7. 7. For assessing GHI differences, data from 61 sensors thatmet quality screening criteria were compared using 1-minute data resolution compared to 1 minute, 1 km squareHigh Resolution SolarAnywhere® satellite derived data. Thedifferences were compared for 1 minute, half hour, hourly,daily, and 6 months, after filtering out any data thatappeared to be influenced by shadows or poor irradiancesensor performance. Based on the assessment, for GHI, thesatellite data was found to have an MAE of approximately6.5% for 1-minute resolution compared to the ground data.This MAE narrowed as shown in Figure 8 for larger timeincrements, as the spatial averaging of the satellite data was Fig. 9: Percent Error between satellite and ground data,better matched to the cloud patterns moving in time over the MAE/Average methodrelevant irradiance sensor on the ground. This newlyavailable high-resolution dataset error matches well topreviously published Standard Resolution and EnhancedResolution datasets from SolarAnywhere. As the 7 DNI datasets were evaluated separately from the 61 GHI datasets, global calibration was not applied to the RSR sensors, so instead, average bias is reported in Figure 10 for each of the stations. We expect that adjustment for this bias error in the MAE assessment would have reduced the reported error, however given the different direction of the errors and the intricacies of the DNI calculation, this adjustment was not performed for this paper.Fig. 8: Comparison of MAE for Global HorizontalIrradiance between satellite and ground measurements at 61sites for varying time intervals Fig 10: Percent Bias Between Ground and Satellite Irradiance Data, Negative Indicates Ground Higher thanThe use of the MAE % based metric, which uses SatelliteMAE/average has been suggested by Hoff, et.al. in theirdraft paper on the topic5 as a means of most effectivelyconveying error in irradiance measurement and forecasting 6. CONCLUSIONto a non-solar research audience. In addition to evaluatingGHI error, the presence of 8 Rotating Shadow-band The deployment of 71 irradiance sensors covering SMUD’sRadiometer sensors in the network allowed the comparison service territory has allowed a unique opportunity forof Direct Normal Irradiance data derived from satellite data validating satellite based SolarAnywhere irradianceby SolarAnywhere against ground measurements. The data measurements as well as theoretical variability relationshipswere collected between July 1st 2011 and December 31st developed to by Hoff and Perez to characterize variability2011, though some of the data were removed due to correlation between pairs of dispersed PV systems. Theshadowing or errors in the telecom equipment leading to bad pole-mounted sensors allowed for deployment in a grid-likevalues. pattern to closely align with NDFD weather forecasts for future work in validating PV forecasts by NEO Virtus Engineering based on the NDFD forecasts. Further, they 7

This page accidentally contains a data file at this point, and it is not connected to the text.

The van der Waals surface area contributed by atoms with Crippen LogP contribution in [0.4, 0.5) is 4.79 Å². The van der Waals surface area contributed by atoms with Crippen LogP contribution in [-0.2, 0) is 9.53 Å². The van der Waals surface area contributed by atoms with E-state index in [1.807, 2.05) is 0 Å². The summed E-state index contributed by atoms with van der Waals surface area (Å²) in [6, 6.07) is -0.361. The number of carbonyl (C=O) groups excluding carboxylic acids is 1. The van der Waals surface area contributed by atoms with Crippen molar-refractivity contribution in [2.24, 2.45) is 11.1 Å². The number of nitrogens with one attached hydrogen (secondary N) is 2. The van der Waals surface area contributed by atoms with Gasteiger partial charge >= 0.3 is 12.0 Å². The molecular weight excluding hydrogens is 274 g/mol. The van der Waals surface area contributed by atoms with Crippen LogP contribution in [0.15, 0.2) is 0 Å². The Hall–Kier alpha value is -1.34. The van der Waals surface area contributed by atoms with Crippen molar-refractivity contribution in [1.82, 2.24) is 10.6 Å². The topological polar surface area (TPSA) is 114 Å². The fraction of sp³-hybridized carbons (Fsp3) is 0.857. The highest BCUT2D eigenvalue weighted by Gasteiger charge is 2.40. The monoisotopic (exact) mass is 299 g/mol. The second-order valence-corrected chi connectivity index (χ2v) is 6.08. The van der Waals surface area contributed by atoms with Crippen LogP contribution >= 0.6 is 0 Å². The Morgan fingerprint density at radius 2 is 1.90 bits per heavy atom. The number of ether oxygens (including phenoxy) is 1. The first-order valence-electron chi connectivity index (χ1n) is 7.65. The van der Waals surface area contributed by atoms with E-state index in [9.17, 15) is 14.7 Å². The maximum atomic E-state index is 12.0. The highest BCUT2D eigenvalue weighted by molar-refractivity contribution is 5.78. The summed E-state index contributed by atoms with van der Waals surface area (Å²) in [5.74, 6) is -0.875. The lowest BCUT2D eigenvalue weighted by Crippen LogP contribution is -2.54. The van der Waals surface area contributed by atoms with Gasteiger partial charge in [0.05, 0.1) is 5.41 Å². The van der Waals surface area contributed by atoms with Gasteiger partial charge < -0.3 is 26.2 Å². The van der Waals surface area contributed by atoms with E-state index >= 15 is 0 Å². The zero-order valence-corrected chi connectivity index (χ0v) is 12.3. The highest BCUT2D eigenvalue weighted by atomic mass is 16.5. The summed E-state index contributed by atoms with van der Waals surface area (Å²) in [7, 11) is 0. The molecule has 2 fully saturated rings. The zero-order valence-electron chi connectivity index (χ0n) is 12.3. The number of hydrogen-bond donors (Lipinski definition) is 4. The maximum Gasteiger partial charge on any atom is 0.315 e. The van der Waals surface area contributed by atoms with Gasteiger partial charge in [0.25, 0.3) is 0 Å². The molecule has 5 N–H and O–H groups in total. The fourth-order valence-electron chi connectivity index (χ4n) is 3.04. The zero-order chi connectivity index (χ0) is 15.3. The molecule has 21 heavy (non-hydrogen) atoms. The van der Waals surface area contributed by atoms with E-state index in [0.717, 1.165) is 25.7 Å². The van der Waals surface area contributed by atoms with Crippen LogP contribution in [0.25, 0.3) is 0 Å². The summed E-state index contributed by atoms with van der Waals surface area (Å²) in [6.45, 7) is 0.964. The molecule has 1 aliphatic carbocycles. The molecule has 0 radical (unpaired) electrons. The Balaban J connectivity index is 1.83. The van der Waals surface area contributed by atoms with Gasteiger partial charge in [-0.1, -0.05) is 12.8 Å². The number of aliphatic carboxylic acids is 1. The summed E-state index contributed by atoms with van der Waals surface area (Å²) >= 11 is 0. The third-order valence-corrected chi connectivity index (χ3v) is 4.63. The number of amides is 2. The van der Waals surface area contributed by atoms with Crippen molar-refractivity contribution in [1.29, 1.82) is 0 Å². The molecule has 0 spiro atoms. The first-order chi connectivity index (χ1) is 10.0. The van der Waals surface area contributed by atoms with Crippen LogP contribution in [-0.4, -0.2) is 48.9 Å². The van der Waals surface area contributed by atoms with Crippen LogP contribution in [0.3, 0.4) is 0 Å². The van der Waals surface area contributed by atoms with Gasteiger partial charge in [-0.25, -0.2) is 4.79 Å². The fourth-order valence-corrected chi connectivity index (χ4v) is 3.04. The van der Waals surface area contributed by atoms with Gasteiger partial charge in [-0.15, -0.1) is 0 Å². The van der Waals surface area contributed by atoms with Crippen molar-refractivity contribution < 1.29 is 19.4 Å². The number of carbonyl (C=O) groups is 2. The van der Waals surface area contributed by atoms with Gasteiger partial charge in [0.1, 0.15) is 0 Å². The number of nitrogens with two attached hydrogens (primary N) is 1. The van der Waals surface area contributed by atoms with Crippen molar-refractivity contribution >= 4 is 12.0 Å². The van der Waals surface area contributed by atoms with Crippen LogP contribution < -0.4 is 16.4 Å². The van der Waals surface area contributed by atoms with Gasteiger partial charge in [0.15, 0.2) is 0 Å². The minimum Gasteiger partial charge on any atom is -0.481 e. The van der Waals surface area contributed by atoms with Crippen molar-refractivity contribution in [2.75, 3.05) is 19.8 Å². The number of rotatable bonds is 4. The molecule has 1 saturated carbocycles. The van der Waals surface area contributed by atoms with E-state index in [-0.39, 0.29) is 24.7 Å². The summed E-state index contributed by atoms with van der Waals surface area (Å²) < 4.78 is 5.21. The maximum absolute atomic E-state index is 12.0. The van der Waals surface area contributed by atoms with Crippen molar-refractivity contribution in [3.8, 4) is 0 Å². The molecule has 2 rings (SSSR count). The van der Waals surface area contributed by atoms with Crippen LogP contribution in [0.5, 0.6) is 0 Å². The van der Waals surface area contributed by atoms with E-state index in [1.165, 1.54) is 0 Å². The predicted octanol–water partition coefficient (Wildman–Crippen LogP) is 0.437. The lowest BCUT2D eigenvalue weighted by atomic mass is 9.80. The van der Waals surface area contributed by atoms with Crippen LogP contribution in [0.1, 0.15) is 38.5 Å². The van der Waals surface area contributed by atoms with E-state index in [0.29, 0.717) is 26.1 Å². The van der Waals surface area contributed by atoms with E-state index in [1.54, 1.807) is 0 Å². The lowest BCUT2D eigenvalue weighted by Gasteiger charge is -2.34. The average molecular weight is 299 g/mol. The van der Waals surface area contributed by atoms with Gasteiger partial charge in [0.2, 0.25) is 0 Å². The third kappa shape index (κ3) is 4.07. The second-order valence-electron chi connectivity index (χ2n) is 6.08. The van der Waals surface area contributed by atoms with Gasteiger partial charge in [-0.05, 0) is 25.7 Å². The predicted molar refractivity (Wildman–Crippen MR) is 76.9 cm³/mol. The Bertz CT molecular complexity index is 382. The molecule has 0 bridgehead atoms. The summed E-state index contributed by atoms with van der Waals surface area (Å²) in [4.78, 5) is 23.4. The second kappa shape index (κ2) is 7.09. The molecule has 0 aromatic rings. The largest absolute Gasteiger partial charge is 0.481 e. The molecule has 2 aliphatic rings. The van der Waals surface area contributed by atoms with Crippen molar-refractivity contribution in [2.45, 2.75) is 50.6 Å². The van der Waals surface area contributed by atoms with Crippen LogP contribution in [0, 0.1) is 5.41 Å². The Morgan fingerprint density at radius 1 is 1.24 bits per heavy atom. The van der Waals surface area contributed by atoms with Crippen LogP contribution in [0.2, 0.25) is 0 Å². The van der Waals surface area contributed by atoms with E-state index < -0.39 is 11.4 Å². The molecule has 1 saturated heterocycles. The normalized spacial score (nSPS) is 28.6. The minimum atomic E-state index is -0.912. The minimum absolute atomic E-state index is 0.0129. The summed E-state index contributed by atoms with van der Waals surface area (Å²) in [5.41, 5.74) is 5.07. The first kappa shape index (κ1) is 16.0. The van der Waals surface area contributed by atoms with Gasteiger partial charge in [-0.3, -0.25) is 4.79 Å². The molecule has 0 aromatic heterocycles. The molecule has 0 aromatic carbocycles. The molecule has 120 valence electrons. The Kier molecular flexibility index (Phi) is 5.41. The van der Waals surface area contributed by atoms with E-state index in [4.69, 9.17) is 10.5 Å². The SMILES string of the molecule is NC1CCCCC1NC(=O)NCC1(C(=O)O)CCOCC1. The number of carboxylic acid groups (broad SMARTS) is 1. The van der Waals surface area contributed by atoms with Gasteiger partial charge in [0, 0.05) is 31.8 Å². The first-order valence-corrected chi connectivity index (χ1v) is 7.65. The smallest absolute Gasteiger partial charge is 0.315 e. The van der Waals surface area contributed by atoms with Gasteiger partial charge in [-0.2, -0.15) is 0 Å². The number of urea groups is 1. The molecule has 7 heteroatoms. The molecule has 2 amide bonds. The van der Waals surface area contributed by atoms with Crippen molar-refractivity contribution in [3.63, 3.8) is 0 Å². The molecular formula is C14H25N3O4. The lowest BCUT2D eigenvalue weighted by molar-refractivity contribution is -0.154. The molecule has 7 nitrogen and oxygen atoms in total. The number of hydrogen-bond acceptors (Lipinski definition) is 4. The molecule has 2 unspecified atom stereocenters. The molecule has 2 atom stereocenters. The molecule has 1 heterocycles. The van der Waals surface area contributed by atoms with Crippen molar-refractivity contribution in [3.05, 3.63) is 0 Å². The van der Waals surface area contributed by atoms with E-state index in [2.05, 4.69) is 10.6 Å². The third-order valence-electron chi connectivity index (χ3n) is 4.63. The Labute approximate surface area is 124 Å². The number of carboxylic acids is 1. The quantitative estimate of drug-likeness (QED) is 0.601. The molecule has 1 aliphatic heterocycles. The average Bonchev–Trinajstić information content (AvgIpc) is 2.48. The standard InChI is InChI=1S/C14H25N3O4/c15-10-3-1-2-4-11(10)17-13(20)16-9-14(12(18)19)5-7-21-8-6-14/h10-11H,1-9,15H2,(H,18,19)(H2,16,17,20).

8. 8. provided a secure location for the devices to operateautonomously with remote cell-modem based data http://www.cleanpower.com/Content/Documents/research/ccollection. However, they also presented unique challenges apacityvaluation/Modeling%20PV%20Fleet%20Output%20in that there were shade objects present at each location Variability.pdf.resulting from distribution wires, cross-arms, and trees or (4) Tom Hoff, Richard Perez "Parameterization of Site-buildings. Two methods for eliminating these shade objects specific Short-term Irradiance Variability", Solar Energy,were developed, and further work in refinement of Volume 85, Issue 7, July 2011, Pages 1343-1353,automated methods continue to ensure the maximum (5) Tom Hoff, Richard Perez, Jan Kleissl, Dave Renne, Joshamount of this data is usable. Stein, “Reporting of Relative Irradiance Prediction Dispersion Error” Draft Whitepaper, December 2011The results of the validations were that for GHI, the MAEbetween satellite and ground data was 6.5% after datafiltering and calibration of the ground dataset. Bycomparison, the DNI MAE averaged 18%, but with anaverage bias of 5% greater irradiance measurement from theground-based sensors.The dataset was also used to confirm previous theoreticalwork done by Hoff and Perez to demonstrate relationshipsbetween dispersed PV systems. The fundamental basis forthis theoretical relationship between dispersed systems isthat correlation the change in output between sites decreasesas a function of increased distance between sites, shortertimeframes, and lower cloud speed. In other words, two PVsystems change in output will have reduced correlation thefurther apart they are. The correlation will also tend toincrease over longer timeframes as weather systems havethe opportunity to impact both systems in a longer timeincrement (1 hour rather than 1 minute). Finally, due to therelationship between time and distance, the correlation willtend to be higher for shorter time increments if the cloudspeed is higher, as again, the same weather conditions aremore likely to impact two separated sites in a given timeincrement if the clouds are moving faster rather than slower.The associated algorithm to describe this relationship wasvalidated using 1 minute, 5 minute, and 10 minute averagedata, providing validation for a geographic region largerthan previous high time resolution validations and at finertime resolution than previous large geographic scaleevaluations.(1) Wilcox, S.M, Myers, D.R. “Evaluation of Radiometersin Full-Time Use at the National Renewable EnergyLaboratory Solar Radiation Research Laboratory”December 2008, NREL NREL/TP-550-44627(2) Tom Hoff, Richard Perez "Quantifying PV PowerOutput Variability", Solar Energy, Volume 84, Issue 10,October 2010, Pages 1782-1793.(3) Tom Hoff, Richard Perez "Modeling PV Fleet OutputVariability", Solar Energy, Forthcoming. Draft available at 8